I have noticed over the past few days just how much time the tiercel spends preening and making himself look good! When he is off incubation duty he can sit on his favourite oak branch preening his feathers and feet for hours on end. It probably explains why he is in such good condition for a 15 year old peregrine. Eventually he will bob his head up and down, showing his intention to move and fly off to hunt
The tiercel was also spotted landing in a oak tree upstream after he had been away from the eyrie for a couple of hours. It got me wondering whether this was so he could have a rest undetected by the falcon, so she wouldn’t call him down for incubation duty!
The tiercel needs to rest up while he can, making sure he is the best condition possible for the coming weeks. As we get closer to hatching the falcon will hunt less and rely on him more for food. Her maternal instincts mean she leaves the nest increasingly less as we get towards the big day. The falcon will also stay with the chicks for the first 2 weeks after hatching. She will keep them warm and feed them small portions of meat from the carcusses brought back by the tiercel.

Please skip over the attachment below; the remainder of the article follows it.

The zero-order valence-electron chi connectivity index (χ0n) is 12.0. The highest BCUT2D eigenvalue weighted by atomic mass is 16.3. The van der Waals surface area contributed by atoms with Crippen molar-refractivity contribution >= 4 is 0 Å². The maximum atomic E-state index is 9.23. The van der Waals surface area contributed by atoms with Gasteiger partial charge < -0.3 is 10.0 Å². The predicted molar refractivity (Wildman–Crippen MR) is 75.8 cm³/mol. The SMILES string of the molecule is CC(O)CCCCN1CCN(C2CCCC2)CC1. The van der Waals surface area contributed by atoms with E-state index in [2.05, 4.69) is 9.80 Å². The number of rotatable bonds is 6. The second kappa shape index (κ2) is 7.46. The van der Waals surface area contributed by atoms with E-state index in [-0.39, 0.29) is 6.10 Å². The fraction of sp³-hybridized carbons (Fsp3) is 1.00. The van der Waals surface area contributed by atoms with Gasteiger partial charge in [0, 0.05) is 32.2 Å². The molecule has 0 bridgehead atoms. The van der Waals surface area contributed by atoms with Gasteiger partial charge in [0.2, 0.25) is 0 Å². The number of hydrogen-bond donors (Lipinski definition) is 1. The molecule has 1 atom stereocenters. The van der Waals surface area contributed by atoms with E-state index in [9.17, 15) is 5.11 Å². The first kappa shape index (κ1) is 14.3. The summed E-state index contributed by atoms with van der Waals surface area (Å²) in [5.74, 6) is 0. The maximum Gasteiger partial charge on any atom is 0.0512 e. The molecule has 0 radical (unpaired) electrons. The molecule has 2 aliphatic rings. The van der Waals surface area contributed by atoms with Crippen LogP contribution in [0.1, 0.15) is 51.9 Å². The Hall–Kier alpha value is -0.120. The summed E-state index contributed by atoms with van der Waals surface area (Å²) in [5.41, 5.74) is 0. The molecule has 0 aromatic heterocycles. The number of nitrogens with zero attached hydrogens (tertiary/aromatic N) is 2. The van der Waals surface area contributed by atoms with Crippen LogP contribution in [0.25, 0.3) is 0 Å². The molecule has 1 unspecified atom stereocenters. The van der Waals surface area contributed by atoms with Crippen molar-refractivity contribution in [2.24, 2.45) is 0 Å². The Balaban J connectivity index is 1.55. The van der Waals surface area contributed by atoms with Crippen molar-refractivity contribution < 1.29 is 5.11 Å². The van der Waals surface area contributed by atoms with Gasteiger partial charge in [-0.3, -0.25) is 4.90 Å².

The falcon brought in another feral pigeon today, but put it straight into storage. It is known birds can sense changes in pressure, due to a receptor in their ears known as the vitali organ. It is therefore possible due to the lower air pressure today she can sense that rain is on the way! She is forward planning for leaner time.
Tom Wells – Peregrine Protection Officer